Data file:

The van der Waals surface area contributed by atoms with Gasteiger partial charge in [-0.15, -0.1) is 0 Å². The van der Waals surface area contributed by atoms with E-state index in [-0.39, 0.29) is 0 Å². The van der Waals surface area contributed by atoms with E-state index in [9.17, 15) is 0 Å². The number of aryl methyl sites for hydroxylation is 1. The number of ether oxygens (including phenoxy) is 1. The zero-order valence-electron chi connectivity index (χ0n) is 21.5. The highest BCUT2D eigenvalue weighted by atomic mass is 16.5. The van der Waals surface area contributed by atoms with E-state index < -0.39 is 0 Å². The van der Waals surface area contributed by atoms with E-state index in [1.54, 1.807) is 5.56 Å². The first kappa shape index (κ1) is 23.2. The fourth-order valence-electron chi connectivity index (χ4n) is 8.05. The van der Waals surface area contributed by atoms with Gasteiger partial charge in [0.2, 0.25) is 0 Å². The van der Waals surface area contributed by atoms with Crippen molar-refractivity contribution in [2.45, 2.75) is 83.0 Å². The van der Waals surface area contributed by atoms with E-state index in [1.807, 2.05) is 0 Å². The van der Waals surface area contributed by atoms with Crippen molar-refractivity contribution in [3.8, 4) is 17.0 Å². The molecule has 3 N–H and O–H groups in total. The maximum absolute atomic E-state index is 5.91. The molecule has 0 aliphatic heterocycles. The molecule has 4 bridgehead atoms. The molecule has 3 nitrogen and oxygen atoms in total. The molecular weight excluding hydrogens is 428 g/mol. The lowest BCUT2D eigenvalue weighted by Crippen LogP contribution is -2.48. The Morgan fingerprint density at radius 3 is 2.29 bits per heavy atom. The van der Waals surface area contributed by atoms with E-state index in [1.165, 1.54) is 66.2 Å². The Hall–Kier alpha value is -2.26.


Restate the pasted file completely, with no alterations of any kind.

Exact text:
The van der Waals surface area contributed by atoms with Gasteiger partial charge in [-0.15, -0.1) is 0 Å². The van der Waals surface area contributed by atoms with E-state index in [-0.39, 0.29) is 0 Å². The van der Waals surface area contributed by atoms with E-state index in [9.17, 15) is 0 Å². The number of aryl methyl sites for hydroxylation is 1. The number of ether oxygens (including phenoxy) is 1. The zero-order valence-electron chi connectivity index (χ0n) is 21.5. The highest BCUT2D eigenvalue weighted by atomic mass is 16.5. The van der Waals surface area contributed by atoms with E-state index < -0.39 is 0 Å². The van der Waals surface area contributed by atoms with E-state index in [1.54, 1.807) is 5.56 Å². The first kappa shape index (κ1) is 23.2. The fourth-order valence-electron chi connectivity index (χ4n) is 8.05. The van der Waals surface area contributed by atoms with Gasteiger partial charge in [0.2, 0.25) is 0 Å². The van der Waals surface area contributed by atoms with Crippen molar-refractivity contribution in [2.45, 2.75) is 83.0 Å². The van der Waals surface area contributed by atoms with E-state index in [1.807, 2.05) is 0 Å². The van der Waals surface area contributed by atoms with Crippen molar-refractivity contribution in [3.8, 4) is 17.0 Å². The molecule has 3 N–H and O–H groups in total. The maximum absolute atomic E-state index is 5.91. The molecule has 0 aliphatic heterocycles. The molecule has 4 bridgehead atoms. The molecule has 3 nitrogen and oxygen atoms in total. The molecular weight excluding hydrogens is 428 g/mol. The lowest BCUT2D eigenvalue weighted by Crippen LogP contribution is -2.48. The Morgan fingerprint density at radius 3 is 2.29 bits per heavy atom. The van der Waals surface area contributed by atoms with E-state index in [1.165, 1.54) is 66.2 Å². The Hall–Kier alpha value is -2.26.